Pictured here is an old friend of mine. My Nikon FM2. We go way back. As you can see by the lack of paint in a few spots, she has seen many a roll of film. She travelled with me to England, Scotland, Belgium, Germany and many destinations in the Northwestern United States and Canada. She has dependably and faithfully captured countless images from my early college assignments to professional gigs including weddings and interior design. She tirelessly recorded special events and the early lives of my children.
How I met your mother
I feel like I could gather all my other cameras around in a semi-circle—from the Yashica and Canon rangefinders to the Fuji X100T, the stately Leica M3 and the burly old Rolleiflex—and tell them how I met their mother. My FM2 truly is the mother of all my cameras. I learned most of what I know about photography with her. I was an 18-year-old college student when we met back in 1985. I had just started studying photography that September as part of my program and the only 35mm cameras I had access to (yes, ALL film then... no pixels yet) were the Pentax K-1000s you could sign out from the college lending library or a cheap Chinon I had at home. I actually produced some decent images with the Chinon, but I really wanted a professional camera! My parents generously purchased the FM2 for me that Christmas. I still have the receipt. McBain Camera in Edmonton. $367 for the body only. No tax. My then-girlfriend bought me a 50mm F1.8 lens that same Christmas and a 30-year relationship was born. I became intimate with the FM2 right away and could tackle virtually any photographic task with complete trust and confidence in her. We shared hundreds of rolls of film. That was how it started.
At some point in nearly every long-term relationship, the excitement and energy of new love begins to fade. If you're shaking your head right now and thinking to yourself no it doesn't, it doesn't have to, then you're either 23 or you just haven't been in a long-term relationship yet—with a camera or a person. Anyway, never mind. For now, just know that I became distracted by other younger and more beautiful cameras, and FM2 became neglected. It didn't help that she started demanding attention! A CLA (clean, lubricate, adjust) here, a minor repair there. So when an easily repairable problem turned up with her aperture indexing, I decided it was time to move on. FM2 along with her 50mm, 28mm and 135mm lenses were placed in a cool dark place as it were, and largely forgotten for a decade or so. And who could blame me? There were so many young and sexy cameras out there. And they were all DIGITAL!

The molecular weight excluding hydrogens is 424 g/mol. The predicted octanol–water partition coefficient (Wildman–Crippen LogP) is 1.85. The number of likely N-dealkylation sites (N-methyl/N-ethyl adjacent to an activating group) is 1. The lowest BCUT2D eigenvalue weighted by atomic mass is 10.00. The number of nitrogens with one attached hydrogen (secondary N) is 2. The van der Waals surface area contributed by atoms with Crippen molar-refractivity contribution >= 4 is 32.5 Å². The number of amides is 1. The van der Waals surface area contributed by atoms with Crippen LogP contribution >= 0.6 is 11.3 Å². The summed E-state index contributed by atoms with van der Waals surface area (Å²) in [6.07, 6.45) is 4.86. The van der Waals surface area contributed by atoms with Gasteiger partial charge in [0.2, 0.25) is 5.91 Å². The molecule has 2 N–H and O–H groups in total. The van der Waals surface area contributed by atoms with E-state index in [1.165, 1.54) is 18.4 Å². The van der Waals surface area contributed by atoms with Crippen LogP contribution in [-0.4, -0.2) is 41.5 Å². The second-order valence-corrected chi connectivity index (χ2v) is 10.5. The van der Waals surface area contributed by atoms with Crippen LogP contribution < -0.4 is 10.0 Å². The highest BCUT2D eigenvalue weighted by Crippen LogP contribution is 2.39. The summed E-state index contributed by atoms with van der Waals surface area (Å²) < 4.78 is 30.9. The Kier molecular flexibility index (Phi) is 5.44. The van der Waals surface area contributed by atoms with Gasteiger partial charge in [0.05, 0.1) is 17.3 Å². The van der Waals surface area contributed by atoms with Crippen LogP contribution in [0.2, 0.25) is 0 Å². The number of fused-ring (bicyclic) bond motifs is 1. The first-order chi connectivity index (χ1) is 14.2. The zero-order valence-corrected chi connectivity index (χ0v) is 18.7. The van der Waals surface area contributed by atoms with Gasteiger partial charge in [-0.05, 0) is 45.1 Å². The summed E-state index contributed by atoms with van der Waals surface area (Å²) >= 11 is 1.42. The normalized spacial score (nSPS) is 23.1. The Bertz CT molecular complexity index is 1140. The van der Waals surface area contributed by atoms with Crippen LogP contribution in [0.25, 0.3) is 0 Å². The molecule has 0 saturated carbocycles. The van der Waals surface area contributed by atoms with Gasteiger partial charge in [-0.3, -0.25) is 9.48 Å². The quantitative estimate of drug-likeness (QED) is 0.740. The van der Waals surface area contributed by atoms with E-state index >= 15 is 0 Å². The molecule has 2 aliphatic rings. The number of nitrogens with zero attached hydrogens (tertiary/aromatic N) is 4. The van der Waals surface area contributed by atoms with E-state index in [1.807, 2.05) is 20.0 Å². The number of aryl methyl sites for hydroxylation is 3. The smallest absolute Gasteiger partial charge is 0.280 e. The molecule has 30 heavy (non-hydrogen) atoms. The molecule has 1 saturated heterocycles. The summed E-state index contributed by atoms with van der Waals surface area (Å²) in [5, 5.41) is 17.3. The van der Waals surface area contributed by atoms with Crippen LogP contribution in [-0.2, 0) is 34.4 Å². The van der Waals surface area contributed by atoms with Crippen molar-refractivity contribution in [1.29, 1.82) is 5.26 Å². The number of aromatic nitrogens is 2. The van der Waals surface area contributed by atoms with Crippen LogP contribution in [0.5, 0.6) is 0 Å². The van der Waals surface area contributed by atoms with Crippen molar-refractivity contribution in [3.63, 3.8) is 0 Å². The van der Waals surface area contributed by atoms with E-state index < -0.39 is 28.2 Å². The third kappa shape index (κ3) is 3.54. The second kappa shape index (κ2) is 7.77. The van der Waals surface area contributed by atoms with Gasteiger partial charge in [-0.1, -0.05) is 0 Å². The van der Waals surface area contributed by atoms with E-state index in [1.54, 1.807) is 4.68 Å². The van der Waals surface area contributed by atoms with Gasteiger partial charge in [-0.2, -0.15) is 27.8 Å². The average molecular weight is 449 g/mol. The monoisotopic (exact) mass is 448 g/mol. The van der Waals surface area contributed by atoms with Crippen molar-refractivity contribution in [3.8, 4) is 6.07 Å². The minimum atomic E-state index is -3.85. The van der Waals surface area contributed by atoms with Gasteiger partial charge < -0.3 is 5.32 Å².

OK you already know where this is going. Earlier this year I bumped into FM2 at the storage locker. There was an awkward moment where I found myself filled with guilt and shame over what I'd done to her. But we've got to put these things behind us in life and just move on. I can't say she had aged well languishing in that foam lined metal flight case, but the old feelings were still there. It was time to get reacquainted. I offered her an all expense paid trip to the camera tech, and she agreed. I'd been forgiven.
Repaired and with new seals and a CLA, FM2 is like new again, "good for another 30 years" according to the camera tech. Of course she shows her age. But I don't mind that. There are memories in that wear and tear and it adds character. I've taken FM2 on a couple of dates now, shooting colour cine film, and it's like old times again. A familiar friend, she's as solid, easy going and predictable as she was the day I met her. A dependable partner under any conditions. As I carried her across the threshold for our first date in many years, I thought has she gained weight? But no. It wasn't her who had changed. It was me. Spoiled by plastic and titanium, I was no longer used to the weight of a "real camera." If my Fuji X100T had been there, it would probably have mumbled something like: "she looks, ahhh... bulky". But to me she's just right.
I'll be posting some results from my recent "dates" with FM2 as soon as the films and scans are in. For now here are a few shots of my daughters Alison and Molly, taken back in the day.
Taken with Nikon FM2. Late 1990s.